Come Holy Spirit–as We Plan the Ideal Summer Vocation

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By this point, Catholics listening to Pope Francis’ ongoing messages to the world can feel comfortable that renewing social communication–in all its forms (especially in the digital realm), in the Church and in the secular sphere, among faith-based people and “nones” alike–is one of his priorities. He spoke about it again in his Pentecost homily this past Sunday, connecting to the Holy Spirit’s work of peace-building some key themes he has raised in “Christus Vivit,” his 2019 exhortation to young people, as well as in his 2018 and 2019 messags for World Communications Day.

I believe he’s saying we need to help bring Christian values back into our understanding of what constitutes fruitful journalistic communication. So many people are playing the journalist, not only consuming news but generating news through their social media, sometimes without a sense of accountability for toxic thoughts they’re soaking in and emotions they’re promulgating. Pope Francis offers pastoral advice regarding the lively cyberspace exchanges of information, our dual roles as news consumers and news generators, the spirit of purpose and pleasure we must bring to community conversations, and the respect for complex human dignity and the sense of receptivity we should bring to encounters in the public square. Defaming others without accountability, short attention spans that jump to conclusions, oversimplified labels dismissing people, and the manipulation of truth are reducing our mutual trust and our hope that democracy can exercise its ability to solve problems for the common good.

In his Pentecost homily, Pope Francis cautioned that, “in the age of the computer,” we feel more distanced and isolated from each other, and “the more we use the social media, the less social we are becoming.” We are at risk of spreading “a culture of lies.” You can see his full homily here.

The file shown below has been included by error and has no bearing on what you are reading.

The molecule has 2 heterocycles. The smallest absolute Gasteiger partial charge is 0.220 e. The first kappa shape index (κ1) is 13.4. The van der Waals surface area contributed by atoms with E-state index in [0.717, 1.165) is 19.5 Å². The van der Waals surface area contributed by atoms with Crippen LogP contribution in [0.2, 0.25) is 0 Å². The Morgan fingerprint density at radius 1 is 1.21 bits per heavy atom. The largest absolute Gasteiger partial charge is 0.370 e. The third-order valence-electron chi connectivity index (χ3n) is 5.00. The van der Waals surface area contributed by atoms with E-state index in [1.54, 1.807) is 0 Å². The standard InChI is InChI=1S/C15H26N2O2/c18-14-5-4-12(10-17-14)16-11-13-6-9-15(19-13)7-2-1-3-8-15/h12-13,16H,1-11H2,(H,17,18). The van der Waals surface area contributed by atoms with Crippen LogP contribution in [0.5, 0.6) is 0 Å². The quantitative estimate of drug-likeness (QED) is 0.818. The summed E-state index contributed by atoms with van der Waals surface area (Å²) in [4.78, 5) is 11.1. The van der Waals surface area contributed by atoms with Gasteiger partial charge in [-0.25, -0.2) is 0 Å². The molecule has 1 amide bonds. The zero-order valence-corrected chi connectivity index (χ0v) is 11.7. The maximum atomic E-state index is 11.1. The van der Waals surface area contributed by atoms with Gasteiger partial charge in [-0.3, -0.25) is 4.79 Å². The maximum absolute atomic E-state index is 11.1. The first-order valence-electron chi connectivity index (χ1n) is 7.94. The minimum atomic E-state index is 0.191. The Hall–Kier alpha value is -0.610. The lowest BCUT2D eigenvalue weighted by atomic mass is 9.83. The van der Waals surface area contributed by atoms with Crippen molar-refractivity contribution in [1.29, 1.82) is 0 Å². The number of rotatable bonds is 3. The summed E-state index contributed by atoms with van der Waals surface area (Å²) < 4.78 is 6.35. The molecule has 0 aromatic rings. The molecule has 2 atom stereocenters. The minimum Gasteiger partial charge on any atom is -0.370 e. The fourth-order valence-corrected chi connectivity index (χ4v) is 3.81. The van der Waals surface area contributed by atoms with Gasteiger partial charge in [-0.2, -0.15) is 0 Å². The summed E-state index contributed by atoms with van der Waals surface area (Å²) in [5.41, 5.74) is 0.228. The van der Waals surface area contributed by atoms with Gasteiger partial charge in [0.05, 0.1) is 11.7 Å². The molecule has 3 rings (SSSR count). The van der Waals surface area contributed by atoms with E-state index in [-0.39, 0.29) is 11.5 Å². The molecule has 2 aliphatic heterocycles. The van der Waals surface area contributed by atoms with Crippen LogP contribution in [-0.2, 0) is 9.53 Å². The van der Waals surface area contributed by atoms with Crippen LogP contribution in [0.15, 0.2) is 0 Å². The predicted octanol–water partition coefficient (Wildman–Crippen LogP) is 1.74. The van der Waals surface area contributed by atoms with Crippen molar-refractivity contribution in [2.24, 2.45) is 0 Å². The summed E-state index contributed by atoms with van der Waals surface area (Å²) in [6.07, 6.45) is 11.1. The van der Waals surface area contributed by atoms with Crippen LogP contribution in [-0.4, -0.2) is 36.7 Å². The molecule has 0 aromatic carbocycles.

He also spoke in recent weeks about the dangers (as well as the benefits) of our digitzed culture as a home where so many young people reside. In “Christus Vivit,” his exhortation drew from the Synod on Youth that took place in Rome in 2019. He sounded cautionary notes that should make parents carefully consider how to keep our kids learning and growing (as participants in civil society and Church life) during the “summer break.”

Catholics of all ages need to understand their faith and their values better in a world where popular culture no longer affirms these things. As politics join the summer weather in heating up, policy issues may accentuate bitter local debates that many previously ignored, and local expressions of free speech and exercise of religious values may confront reduced tolerance. Summer is a great time to journey in explorations of truth among different people who can be met in charity and peaceful, relaxed solidarity.

We parents are tempted to become lax about the school year disciplines encouraging young people to learn and foster community life in the context of Christian values We invite kids to have vacation fun while forgetting that the digital culture is one where they might be sidetracked into artificial realities and self-created identities. A value-started life may be captured by the entertainment offered by corporate interests, or by the extremist energies of activists who place enragement over engagement, income over instruction, sensation over common sense.